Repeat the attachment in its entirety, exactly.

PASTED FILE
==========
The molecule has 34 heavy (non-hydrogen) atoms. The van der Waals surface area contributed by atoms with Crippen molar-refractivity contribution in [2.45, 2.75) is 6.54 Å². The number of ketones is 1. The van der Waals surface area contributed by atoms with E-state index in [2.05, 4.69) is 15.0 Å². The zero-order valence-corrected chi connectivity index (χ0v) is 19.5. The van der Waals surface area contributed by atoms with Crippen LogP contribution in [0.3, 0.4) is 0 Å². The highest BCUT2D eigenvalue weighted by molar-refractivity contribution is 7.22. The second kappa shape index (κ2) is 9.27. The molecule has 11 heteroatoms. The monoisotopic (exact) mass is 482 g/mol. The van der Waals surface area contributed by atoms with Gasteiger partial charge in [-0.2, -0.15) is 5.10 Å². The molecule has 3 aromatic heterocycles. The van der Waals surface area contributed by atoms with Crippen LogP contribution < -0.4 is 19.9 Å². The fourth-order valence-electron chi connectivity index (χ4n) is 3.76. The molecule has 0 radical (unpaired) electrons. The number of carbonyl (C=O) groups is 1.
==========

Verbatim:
The molecule has 34 heavy (non-hydrogen) atoms. The van der Waals surface area contributed by atoms with Crippen molar-refractivity contribution in [2.45, 2.75) is 6.54 Å². The number of ketones is 1. The van der Waals surface area contributed by atoms with E-state index in [2.05, 4.69) is 15.0 Å². The zero-order valence-corrected chi connectivity index (χ0v) is 19.5. The van der Waals surface area contributed by atoms with Crippen LogP contribution in [0.3, 0.4) is 0 Å². The highest BCUT2D eigenvalue weighted by molar-refractivity contribution is 7.22. The second kappa shape index (κ2) is 9.27. The molecule has 11 heteroatoms. The monoisotopic (exact) mass is 482 g/mol. The van der Waals surface area contributed by atoms with Gasteiger partial charge in [-0.2, -0.15) is 5.10 Å². The molecule has 3 aromatic heterocycles. The van der Waals surface area contributed by atoms with Crippen LogP contribution < -0.4 is 19.9 Å². The fourth-order valence-electron chi connectivity index (χ4n) is 3.76. The molecule has 0 radical (unpaired) electrons. The number of carbonyl (C=O) groups is 1.